The contemporary leftist discourse, characterized by its stratification of oppressed identities and a complex lexicon that often obfuscates rather than elucidates, has supplanted many traditional, universalist leftist ideals in numerous academic and media spheres. These erstwhile ideals include an unwavering commitment to the sanctity of human life and the protection of non-combatants. When this current form of analysis is applied to the intricacies of the Middle East, it frequently distorts or omits historical truths.
It demands a considerable suspension of historical awareness to overlook the enduring legacy of anti-Jewish prejudice that spans over two millennia since the destruction of the Judean Temple in 70 C.E. The horrifying events of October 7 are reminiscent of the chilling annals of anti-Semitic violence: from the medieval mass slaughters of Jews in both Christian and Islamic domains, the Khmelnytsky pogroms in the 1640s of Ukraine, and the Russian pogroms spanning 1881 to 1920, to the unparalleled tragedy of the Holocaust. It's concerning to note that even the Holocaust is occasionally misinterpreted in the public discourse. For instance, the comments made by Whoopi Goldberg, which erroneously suggested that the Holocaust was "not about race," are a testament to this. Such a perspective is not only historically inaccurate but deeply insensitive.
Contrary to the decolonizing narrative, Gaza is not technically occupied by Israel—not in the usual sense of soldiers on the ground. Israel evacuated the Strip in 2005, removing its settlements. In 2007, Hamas seized power, killing its Fatah rivals in a short civil war. Hamas set up a one-party state that crushes Palestinian opposition within its territory, bans same-sex relationships, represses women, and openly espouses the killing of all Jews.
Very strange company for leftists.
Of course, some protesters chanting “from the river to the sea” may have no idea what they’re calling for; they are ignorant and believe that they are simply endorsing “freedom.” Others deny that they are pro-Hamas, insisting that they are simply pro-Palestinian—but feel the need to cast Hamas’s massacre as an understandable response to Israeli-Jewish “colonial” oppression. Yet others are malign deniers who seek the death of Israeli civilians.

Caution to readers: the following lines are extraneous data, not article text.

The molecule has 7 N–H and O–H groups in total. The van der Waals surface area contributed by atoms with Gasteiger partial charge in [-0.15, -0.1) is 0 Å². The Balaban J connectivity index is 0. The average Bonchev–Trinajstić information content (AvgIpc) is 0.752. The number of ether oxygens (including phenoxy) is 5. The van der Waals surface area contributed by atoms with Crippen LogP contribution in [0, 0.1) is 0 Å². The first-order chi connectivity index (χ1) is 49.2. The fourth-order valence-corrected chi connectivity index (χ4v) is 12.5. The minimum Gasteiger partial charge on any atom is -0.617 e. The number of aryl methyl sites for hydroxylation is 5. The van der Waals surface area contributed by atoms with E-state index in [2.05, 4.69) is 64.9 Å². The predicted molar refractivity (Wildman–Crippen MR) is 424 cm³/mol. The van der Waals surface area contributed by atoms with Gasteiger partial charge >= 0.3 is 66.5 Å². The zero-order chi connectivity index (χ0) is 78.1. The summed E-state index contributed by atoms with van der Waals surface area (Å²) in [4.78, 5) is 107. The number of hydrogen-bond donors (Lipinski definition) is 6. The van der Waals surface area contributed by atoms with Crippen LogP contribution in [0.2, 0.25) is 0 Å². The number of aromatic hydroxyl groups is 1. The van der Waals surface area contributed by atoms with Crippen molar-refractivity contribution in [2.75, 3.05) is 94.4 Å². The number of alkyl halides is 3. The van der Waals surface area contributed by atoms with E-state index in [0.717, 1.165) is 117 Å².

The toxicity of this ideology is now clear. Once-respectable intellectuals have shamelessly debated whether 40 babies were dismembered or some smaller number merely had their throats cut or were burned alive. Students now regularly tear down posters of children held as Hamas hostages. It is hard to understand such heartless inhumanity. Our definition of a hate crime is constantly expanding, but if this is not a hate crime, what is? What is happening in our societies? Something has gone wrong.
In a further racist twist, Jews are now accused of the very crimes they themselves have suffered. Hence the constant claim of a “genocide” when no genocide has taken place or been intended. Israel, with Egypt, has imposed a blockade on Gaza since Hamas took over, and has periodically bombarded the Strip in retaliation for regular rocket attacks. After more than 4,000 rockets were fired by Hamas and its allies into Israel, the 2014 Gaza War resulted in more than 2,000 Palestinian deaths. More than 7,000 Palestinians, including many children, have died so far in this war, according to Hamas. This is a tragedy—but this is not a genocide, a word that has now been so devalued by its metaphorical abuse that it has become meaningless.
While many attempt to frame the Palestinian-Israeli conflict in terms reminiscent of the Holocaust by labeling it a "genocide," the reality is different. Palestinians undoubtedly face challenges: a military occupation, hostility and isolated instances of aggression from settlers, a lack of constructive leadership within their own political ranks, indifference from neighboring Arab states, and historical decisions such as Yasser Arafat's rejection of compromise plans that could have led to an independent Palestinian state. However, these challenges do not amount to genocide, nor do they resemble the systematic extermination associated with that term. Israel's objective in Gaza is, among other reasons, to reduce the number of Palestinian civilian casualties. In contrast, organizations like Hamas have repeatedly indicated that increasing Palestinian casualties serves their strategic objectives.